Embodiments of the invention may analyze interactions and extract web content for each customer or user to build one or more session summaries. A session may include a series of interactions executed by a customer, for example, ending when the customer logs off, closes the browser used for viewing, completes a transaction, or finishes viewing a document. A session may end, for example, after a predetermined session duration of time, after customer inactivity for a predetermined time, or after a maximum number of interactions. Embodiments of the invention provide a session summary which may include, for example, a description of the customer's interactions including title of webpage(s), webpage universal resource locator (URL), date/time webpage(s) created, product(s) viewed, prices offered, product categories (used vs. new, wholesale vs. retail, etc.), customer search words, customer highlighting or selection of products, etc.

Customer interactions may be tracked using “cross-channel” analysis, e.g., across multiple channels of communication. For example, a web summary of a user's online (e.g., Internet or web) session may be retrieved upon receipt of an incoming call from the same user or when initiating a call session to the same user. Similarly, a call summary of a user's call center session may be retrieved upon the user initiating an online customer service session. In general, an agent providing support to a user may retrieve summaries for all sessions across all communication channels or a subset of a session, for example, within a specified time period, conducted over specific communication channels (such as, only web interactions or only call center interactions), relevant to the current session topic (such as, including key-words in the extracted data that match key-words of the current session), etc. Web browsing on a user's private computer may be captured or recorded by using passive sniffing devices, probes or other capturing modules. The capturing modules may be initiated automatically or after gaining permission from the user. The agent or the support program designer may select which session summaries to review. In some embodiments, a list of session summaries may be provided for selection to an agent that may be ordered according to session relevance, for example, based on the frequency and/or number of matching key-words in the session compared to the current session.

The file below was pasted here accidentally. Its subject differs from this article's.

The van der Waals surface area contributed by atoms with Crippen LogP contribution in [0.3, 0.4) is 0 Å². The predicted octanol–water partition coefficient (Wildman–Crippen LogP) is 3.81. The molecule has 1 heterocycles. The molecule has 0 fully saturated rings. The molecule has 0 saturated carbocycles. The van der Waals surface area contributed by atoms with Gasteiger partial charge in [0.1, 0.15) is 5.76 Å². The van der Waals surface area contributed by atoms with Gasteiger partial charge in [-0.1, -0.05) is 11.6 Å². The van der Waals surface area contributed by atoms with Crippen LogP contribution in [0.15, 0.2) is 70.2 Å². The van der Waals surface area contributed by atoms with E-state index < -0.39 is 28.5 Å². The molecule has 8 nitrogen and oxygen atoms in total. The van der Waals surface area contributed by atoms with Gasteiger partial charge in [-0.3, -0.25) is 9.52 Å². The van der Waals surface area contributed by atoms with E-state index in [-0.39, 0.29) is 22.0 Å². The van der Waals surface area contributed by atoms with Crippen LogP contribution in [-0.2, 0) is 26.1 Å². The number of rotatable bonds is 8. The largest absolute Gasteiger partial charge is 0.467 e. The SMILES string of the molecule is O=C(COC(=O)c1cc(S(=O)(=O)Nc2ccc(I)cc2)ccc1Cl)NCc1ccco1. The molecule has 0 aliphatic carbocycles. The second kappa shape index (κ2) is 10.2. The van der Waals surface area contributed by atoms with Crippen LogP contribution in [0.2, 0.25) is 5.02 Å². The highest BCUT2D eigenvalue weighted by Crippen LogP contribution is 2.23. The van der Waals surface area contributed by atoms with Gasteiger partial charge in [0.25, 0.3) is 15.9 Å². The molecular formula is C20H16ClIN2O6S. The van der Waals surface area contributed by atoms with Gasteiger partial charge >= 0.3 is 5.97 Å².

In some embodiments, each live agent may be provided with an automated agent, for example, to prompt the live agent with dialogue, strategies to resolve issues, and other instructions or recommendations for interacting with a user. The automated agent recommendations may be based on the user's cumulative single-channel or cross-channel web and/or call center history. Such embodiments may provide a semi-live/semi-automated agent by providing the live agent with automated tasks. The automated information may include, not only the current customer's history, but also one or more corresponding ideal session histories or summaries for comparison, for example, to predict optimal future session paths to recommend to the customer. The ideal histories may be based on real-life session summaries generated by other satisfied customers or may be modeled sessions generated in a computer-training environment by a computer programmer or trainer. The ideal session histories may be retrieved from a pool of session histories that most closely matches the topics, key-works and/or other features used in the current customer's session. The ideal session histories may be fixed, e.g., including a linear path of webpages to browse, or dynamic, e.g., including tree-structured or matrix paths, where each chosen webpage path leads to different options, and thus different outcomes.

Customer interactions may be tracked in real-time, for example, while the contact center agent is communicating with the user or during or concurrently with the customer interactions or at a small time delay thereafter (e.g., on the order or a few second or milliseconds).

Agents may include real-life interactive personnel, automated computer agents, avatars, voice or text prompts, etc., or a combination semi-live/semi-automated agent. In one embodiment, an automated agent may track a user's session in real-time and/or provide recommendations, for example, from a recommendations database, that may be linked to conditions detected in the user's session. The recommendations may be sent to the agent in real-time or while the contact center agent is communicating with the user, for example, using a telephone, Internet or other user-agent connection. In another embodiment, an automated agent may use one or more ideal session histories, where for each customer webpage interaction, the automated agent may recommend or re-direct (upon user verification) the customer to the next optimal predicted webpage or interaction defined by the ideal session histories.